Early in March, 1954, realizing the necessity of procuring legal advice, he employed Mr. Chester Ferguson of Tampa and related the facts to him. Mr. Ferguson testified that after taking the necessary precaution of preparing a new will and revoking any possible outstanding powers of attorney and having Mr. Gerlach execute them, he forwarded to Mr. Donnelly a letter advising Mr. Donnelly of his employment by Mr. Gerlach and requesting the delivery of any of Gerlach's papers in the possession of Donnelly. Among other things this letter stated: "On questioning Mr. Gerlach he stated that he had paid all bills for services rendered by you to date and that he was not indebted to you in any amount whatsoever. So that this may be a matter of record, I will appreciate your confirming this fact." A few days later Mr. Donnelly replied to the letter stating, "Mr. Gerlach is not indebted to this office for any current legal services." Parenthetically, it should be here observed that at the time of this exchange of correspondence and of several letters which followed in rapid succession relating to various matters and sundry papers belonging to Gerlach and in the possession of Mr. Donnelly, Mr. Ferguson had no knowledge whatever of the existence of said notes nor, according to the positive testimony of Mr. Gerlach, did he. Mr. Ferguson further testified that in addition to the letter he received from Mr. Donnelly above mentioned, that Mr. Donnelly telephoned him in this general period of time inquiring as to why Mr. Gerlach had employed other counsel. During the course of this conversation Mr. Ferguson testified, "I wanted to be certain that Mr. Gerlach was not indebted to him in any way because I didn't want to represent a client that was indebted to another lawyer and my recollection is that Mr. Donnelly assured me that Mr. Gerlach didn't owe him anything." This conversation took place and these letters were exchanged in March and April of 1954 whereas the notes which were the foundation of this cause of action were not discovered until the arrest of Mr. Donnelly the following June 8th. It is pertinent to observe and we reiterate that at the time they were discovered, Mr. Donnelly refused to discuss them saying that he did not desire to do so until he had consulted his attorney. Donnelly, of course, knew at that time that he was under indictment for conspiracy to murder Mr. Gerlach. Moreover Mr. Gerlach testified that he had paid Donnelly from time to time "many thousands of dollars" for legal services rendered for him. The last payment made to Mr. Donnelly was in June of 1952 in the sum of $1,500, at which time Mr. Gerlach also paid Mr. Donnelly $100 for expenses in connection with a trip concerning a case in the Supreme Court. Moreover, an extensive investigation was made of the records of Mr. Donnelly, following his apparent suicide, by accountants employed for that purpose. No credible evidence was found among Donnelly's books, records or possessions which in any way sheds any light upon or relates to these outstanding obligations. Mr. Donnelly kept no detailed records of accounts. There was no transaction among those handled for Mr. Gerlach upon which it could be inferred that any such fee could have been logically earned. Although these notes were apparently in existence, one for at least four years prior to Mr. Donnelly's death, and the other for two years, he had never mentioned their existence or the fact that he possessed them to any of his friends or associates. On occasions he had mentioned some sort of indebtedness from Gerlach but this evidence is so vague and inconclusive as to have little if any probative value. During the whole period of time that these notes were in the possession of Donnelly, no demand was ever made for payment nor was any interest ever paid thereon. The record further establishes that during this whole period of time Mr. Gerlach had on deposit in the local bank an average daily balance in an amount in excess of that due upon said obligations, both principal and interest.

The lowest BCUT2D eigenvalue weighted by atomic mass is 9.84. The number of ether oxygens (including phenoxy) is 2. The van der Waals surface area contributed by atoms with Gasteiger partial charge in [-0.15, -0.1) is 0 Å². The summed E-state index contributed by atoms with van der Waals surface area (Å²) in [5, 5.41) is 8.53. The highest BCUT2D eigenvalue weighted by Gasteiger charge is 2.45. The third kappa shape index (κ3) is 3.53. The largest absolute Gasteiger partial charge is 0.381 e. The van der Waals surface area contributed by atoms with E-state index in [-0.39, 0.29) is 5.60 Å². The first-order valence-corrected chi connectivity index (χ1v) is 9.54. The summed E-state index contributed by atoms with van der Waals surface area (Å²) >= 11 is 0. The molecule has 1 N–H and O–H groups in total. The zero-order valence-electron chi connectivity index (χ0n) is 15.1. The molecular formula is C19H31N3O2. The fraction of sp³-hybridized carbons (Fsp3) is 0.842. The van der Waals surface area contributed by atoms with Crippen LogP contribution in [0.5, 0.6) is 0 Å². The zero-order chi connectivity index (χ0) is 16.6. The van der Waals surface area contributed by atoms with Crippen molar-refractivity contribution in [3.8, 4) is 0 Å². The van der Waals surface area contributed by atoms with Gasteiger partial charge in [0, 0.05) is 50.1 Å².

It is suggested in the answer that these notes represent an amount due for legal services and were executed to secure the payment thereof. There is no suggestion in the record that the relationship of these parties was anything other than attorney and client. The testimony of a witness for the executrix — an attorney who was called by Mr. Donnelly in the early stages of the investigation of the conspiracy — was that Mr. Donnelly had intimated to him that Mr. Gerlach was indebted to him for a substantial sum of money for services in connection with a legal matter arising out of a claim against his brother's estate and in connection with other litigation between Gerlach and his wife. No suggestion is made in this record that this obligation, if actually one existed, was other than for services growing out of the relationship of attorney and client.